The whole idea behind it is to create sites and services such that manufacturers and service providers in the oil and gas industry will be able to establish themselves within that park environment and also create steady power supply for them using the gas infrastructure that we have.
That way, it would bring down their cost of doing business and enable them to compete in the oil and gas industry.
PT: Monitoring the international oil companies’ implementation of the Act is key to the success of the policy. How many defaulters have so far been identified and sanctioned?
Wabote: It will be difficult to say here the companies that have defaulted in the implementation of the Nigerian Content Act. But, are there defaulters? Yes! What are the numbers? I am sorry I cannot give you the numbers.
PT: Why is that difficult?
Wabote: If you read through the Act itself, there is a mechanism for doing so. That is why there are so many cases in court. People often default or run foul of the law.
So, in an Act like that, yes there will be defaulters out of ignorance or total disregard for the rule of law itself. The monitoring units of the NCDMB are well equal to the task.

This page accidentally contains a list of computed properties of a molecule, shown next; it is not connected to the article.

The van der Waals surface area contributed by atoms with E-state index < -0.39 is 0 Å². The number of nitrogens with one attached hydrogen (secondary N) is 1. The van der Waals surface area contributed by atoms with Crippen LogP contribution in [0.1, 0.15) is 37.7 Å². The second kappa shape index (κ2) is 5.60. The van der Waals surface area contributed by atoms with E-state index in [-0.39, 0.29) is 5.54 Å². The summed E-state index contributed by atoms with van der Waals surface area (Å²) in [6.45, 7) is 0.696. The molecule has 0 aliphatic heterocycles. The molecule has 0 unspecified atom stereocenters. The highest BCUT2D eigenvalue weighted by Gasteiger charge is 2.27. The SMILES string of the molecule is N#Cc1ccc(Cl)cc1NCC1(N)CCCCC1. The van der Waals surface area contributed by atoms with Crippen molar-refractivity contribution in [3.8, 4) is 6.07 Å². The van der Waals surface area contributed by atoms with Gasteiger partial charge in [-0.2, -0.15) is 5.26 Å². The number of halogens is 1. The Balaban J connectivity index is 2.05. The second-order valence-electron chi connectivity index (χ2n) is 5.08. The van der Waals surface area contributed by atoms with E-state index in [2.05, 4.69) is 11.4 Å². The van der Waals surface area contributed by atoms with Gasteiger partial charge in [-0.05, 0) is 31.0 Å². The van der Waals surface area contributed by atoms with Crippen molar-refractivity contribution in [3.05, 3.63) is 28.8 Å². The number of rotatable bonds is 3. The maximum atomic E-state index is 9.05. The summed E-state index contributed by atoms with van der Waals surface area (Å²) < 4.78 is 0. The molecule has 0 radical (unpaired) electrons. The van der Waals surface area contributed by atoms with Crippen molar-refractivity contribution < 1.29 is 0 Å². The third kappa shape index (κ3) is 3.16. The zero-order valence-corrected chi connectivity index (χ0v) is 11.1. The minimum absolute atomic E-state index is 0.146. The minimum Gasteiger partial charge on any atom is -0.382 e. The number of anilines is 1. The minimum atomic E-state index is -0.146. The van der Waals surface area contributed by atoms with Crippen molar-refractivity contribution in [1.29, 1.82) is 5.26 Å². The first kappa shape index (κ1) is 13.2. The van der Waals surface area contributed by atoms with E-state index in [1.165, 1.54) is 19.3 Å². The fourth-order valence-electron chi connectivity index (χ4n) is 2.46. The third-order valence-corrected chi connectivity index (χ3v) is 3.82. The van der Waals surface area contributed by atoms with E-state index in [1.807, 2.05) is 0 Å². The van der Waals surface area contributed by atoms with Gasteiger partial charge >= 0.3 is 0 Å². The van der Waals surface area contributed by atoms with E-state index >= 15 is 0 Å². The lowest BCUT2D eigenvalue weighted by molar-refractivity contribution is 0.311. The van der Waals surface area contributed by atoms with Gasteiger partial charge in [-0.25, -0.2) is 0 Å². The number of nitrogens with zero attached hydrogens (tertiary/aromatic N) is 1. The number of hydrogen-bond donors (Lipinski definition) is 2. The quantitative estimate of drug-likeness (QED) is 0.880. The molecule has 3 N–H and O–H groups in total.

We have gotten defaulters. We are taking them through the process and ensure that they comply as well as penalties for non-compliance. It is an ongoing exercise. Even Nigerian companies that you would think will comply with the Act are also defaulting.
PT: The question is: why are you not sanctioning such defaulters?
Wabote: We are going after them. I will not begin to list defaulters here. But, just to answer your question. Are there defaulters? Yes. Are we doing anything about them? Of course, we are following up on them.
PT: How many expatriates are still doing jobs Nigerians can do in the oil and gas industry? Why?
Wabote: Let me make something clear here. The whole idea about Nigerian content in the oil and gas industry is not about indigenisation.